When law and politics intersect, media coverage can be superficial and misleading. An example is House committee approval on April 7 of the proposed Indiana balanced budget amendment.
The AP story, parroted by most outlets, closed: “The state constitution already largely bans Indiana from incurring debt, and Democrats have said the proposed amendment isn’t needed.”
Yes, some say that (though most Senate Democrats voted for the amendment). But a diligent journalist needn’t break a sweat to report that debt prohibition and a balanced budget are far different. The prohibition dates to 1851, and (with exceptions) bars state borrowing. But this does not require a balanced budget, under which expenditures can’t exceed revenue.
Indiana’s surplus, e.g., is over $1 billion. As this column noted earlier, absent the new amendment, the state could run a two-year billion-dollar deficit despite the “no debt” prohibition.
Sloppy budget amendment reporting pales, however, alongside inflammatory Religious Freedom Restoration Act coverage. First prize goes to Indianapolis Star columnist Matt Tully, who gave new meaning to “Hoosier Hysteria.”
RFRA, quoth Tully, is “discrimination wrapped up in a legislative bow.” Indiana has “officially endorsed discrimination” in what should “be called the Freedom to Discriminate bill.” It is “tired and cynical politics weakly masked as a principled stand.”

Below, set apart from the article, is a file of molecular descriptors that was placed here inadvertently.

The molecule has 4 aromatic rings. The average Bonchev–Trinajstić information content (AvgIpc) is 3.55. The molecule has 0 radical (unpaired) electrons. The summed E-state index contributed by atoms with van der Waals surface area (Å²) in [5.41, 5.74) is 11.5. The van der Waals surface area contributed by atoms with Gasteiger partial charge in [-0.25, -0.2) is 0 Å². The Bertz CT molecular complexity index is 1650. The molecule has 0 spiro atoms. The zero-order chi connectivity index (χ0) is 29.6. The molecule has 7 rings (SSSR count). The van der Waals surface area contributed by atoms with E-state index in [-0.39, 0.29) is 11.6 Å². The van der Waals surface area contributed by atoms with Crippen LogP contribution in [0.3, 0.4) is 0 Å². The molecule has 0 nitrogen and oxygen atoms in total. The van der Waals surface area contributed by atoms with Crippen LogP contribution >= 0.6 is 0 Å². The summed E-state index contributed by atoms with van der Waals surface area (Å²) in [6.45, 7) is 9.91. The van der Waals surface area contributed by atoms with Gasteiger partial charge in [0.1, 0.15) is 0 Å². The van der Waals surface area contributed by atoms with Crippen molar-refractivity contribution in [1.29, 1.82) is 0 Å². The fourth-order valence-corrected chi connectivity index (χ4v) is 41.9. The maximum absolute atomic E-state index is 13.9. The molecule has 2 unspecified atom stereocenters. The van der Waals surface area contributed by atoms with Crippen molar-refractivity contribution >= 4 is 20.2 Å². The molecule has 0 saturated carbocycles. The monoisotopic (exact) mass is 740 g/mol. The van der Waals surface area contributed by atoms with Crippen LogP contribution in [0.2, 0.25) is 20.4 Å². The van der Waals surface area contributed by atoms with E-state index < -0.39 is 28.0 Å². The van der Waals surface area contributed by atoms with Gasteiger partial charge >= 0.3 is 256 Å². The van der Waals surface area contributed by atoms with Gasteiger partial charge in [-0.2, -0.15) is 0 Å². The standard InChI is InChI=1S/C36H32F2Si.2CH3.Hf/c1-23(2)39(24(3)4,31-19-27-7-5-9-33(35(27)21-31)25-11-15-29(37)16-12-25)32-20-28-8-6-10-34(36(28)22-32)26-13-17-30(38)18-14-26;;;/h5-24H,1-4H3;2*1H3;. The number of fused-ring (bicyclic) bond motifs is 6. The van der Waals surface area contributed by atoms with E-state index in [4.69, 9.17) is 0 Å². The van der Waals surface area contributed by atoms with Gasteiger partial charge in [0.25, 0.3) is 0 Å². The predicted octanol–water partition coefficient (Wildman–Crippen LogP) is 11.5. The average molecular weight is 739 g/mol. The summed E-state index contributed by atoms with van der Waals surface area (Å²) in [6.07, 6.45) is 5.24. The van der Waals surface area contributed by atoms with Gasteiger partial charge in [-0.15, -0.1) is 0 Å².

“Few laws are worse,” Tully preaches, “than those that give the majority the power to bully a minority.” RFRA made him “embarrassed to be a Hoosier.”
These are samples from an intemperate screed astonishing to those who know RFRA history. We’ll get to the politics. Let’s start with the laws, under which government may not substantially burden a person’s exercise of religion unless it is the least restrictive means to further a compelling government interest.
This was national law from 1963 to 1990 under Warren-era Supreme Court decisions. But in 1990, the court held a neutral law of general application could prohibit religious practices (there, using peyote during Native American worship). A Democratic Congress, with ACLU support, promptly passed the federal RFRA, which President Clinton signed.
Thereafter, 19 states enacted RFRA laws. One is Illinois, with support of then-State Sen. Obama. Another is Connecticut, whose governor now self-righteously denounces Indiana. Eleven other states adopted the same rule by judicial decision.
This history is found in a letter supporting RFRA from 16 legal and religious freedom scholars. The signers, who span the political spectrum and include gay marriage supporters, teach at schools such as Harvard, Stanford and Princeton, as well as IU and Notre Dame.
They refute that RFRA is a “license to discriminate,” noting there are zero RFRA-law cases reaching such results. As they show, RFRA laws in fact (borrowing Tully’s phrase) prevent giving “the majority the power to bully a minority”—whether the minority be Native Americans, Jehovah’s Witnesses, Muslims, Amish or, yes, fundamentalist Christians whose religious convictions are at odds with government views.
One would know none of this from reading Tully or a host of others who pounced on Indiana.
And the politics? Well, some among RFRA’s supporters may feed Tully-favored stereotypes. Pragmatically, there’s debate over the wisdom of doing this now—because wisdom includes understanding how anything touching on “social issues” can be distorted and misused in our era.
But that doesn’t excuse those doing the distorting. If Tully and many others want to know who helped embarrass Indiana, they should start by looking in the mirror.